Ahh, I see. I mostly want it to layer under orchestral stuff, but the ability to make nice leads is kinda nessesary when I'm spending 1000+ on a synth. Do you have any suggestions for similar or better sounding synths?

Do you need the analog sound? A good digital with polyphony can be had for that price range and may fit in great with orchestral.


My only worry with digital is that it can be replicated with software (as far as I know, if there's a difference please tell me.) I also appreciate the warmth of analog, so that would be preferable.
Also, I'm not going to have enough money for one of these for at least a year, so this is really more hypothetical, and to expand my knowledge for later on.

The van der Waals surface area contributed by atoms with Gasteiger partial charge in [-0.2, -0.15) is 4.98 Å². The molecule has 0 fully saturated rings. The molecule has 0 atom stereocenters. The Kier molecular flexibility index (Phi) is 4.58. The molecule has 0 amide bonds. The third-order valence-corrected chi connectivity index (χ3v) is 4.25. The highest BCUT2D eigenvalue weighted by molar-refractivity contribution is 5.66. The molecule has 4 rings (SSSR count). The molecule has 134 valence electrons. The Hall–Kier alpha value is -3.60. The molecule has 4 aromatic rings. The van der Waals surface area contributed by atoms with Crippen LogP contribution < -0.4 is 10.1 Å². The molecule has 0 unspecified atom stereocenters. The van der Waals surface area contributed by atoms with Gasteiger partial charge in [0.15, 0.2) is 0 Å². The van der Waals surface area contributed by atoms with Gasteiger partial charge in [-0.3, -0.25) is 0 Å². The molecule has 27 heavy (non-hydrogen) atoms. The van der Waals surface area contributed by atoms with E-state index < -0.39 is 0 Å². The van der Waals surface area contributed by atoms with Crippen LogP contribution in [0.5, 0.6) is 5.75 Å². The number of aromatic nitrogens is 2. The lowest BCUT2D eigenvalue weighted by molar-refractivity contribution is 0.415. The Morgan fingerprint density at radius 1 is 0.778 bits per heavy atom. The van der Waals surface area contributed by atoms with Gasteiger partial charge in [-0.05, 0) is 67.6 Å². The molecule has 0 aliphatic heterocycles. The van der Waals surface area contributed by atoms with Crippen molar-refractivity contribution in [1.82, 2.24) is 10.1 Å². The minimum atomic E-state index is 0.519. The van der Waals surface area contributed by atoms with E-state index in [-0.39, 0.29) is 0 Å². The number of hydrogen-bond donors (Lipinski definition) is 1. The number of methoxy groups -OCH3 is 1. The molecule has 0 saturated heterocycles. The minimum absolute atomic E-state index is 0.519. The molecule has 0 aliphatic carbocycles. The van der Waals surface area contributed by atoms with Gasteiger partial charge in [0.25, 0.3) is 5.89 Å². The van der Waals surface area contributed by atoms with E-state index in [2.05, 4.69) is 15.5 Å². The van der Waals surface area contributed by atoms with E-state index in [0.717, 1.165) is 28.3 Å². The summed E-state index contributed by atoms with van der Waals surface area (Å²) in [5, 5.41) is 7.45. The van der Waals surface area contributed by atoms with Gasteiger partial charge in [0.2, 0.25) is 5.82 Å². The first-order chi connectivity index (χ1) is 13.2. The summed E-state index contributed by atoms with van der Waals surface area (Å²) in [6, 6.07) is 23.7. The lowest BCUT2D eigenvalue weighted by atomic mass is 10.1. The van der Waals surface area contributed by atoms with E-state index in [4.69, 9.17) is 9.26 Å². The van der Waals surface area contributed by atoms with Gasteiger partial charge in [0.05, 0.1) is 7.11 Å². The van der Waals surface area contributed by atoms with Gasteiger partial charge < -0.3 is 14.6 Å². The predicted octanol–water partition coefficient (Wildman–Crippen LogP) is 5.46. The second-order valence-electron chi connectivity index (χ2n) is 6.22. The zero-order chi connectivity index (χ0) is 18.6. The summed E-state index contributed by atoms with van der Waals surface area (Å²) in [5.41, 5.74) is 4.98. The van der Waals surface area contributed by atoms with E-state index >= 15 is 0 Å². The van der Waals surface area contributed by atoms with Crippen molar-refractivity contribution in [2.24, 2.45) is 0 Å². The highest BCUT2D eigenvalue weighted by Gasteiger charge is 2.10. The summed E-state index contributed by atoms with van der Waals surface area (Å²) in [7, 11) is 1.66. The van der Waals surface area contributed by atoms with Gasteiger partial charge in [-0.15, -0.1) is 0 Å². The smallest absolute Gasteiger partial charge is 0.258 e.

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Re: Hardware Synth Discussion

Postby the4thImpulse » 12 Aug 2013 23:47

Conduit wrote:My only worry with digital is that it can be replicated with software (as far as I know, if there's a difference please tell me.) I also appreciate the warmth of analog, so that would be preferable.
Also, I'm not going to have enough money for one of these for at least a year, so this is really more hypothetical, and to expand my knowledge for later on.

To whole replication/unique sound thing should never be the deciding factor. Soft synth have gotten very good at simulating analog synths and once it's in a mix with a moderate amounts of effects it can be impossible to know for sure where that sound came from. Now I am not saying everything sounds the same as there is a difference, it's just that difference can so small today with someone skilled at synthesis.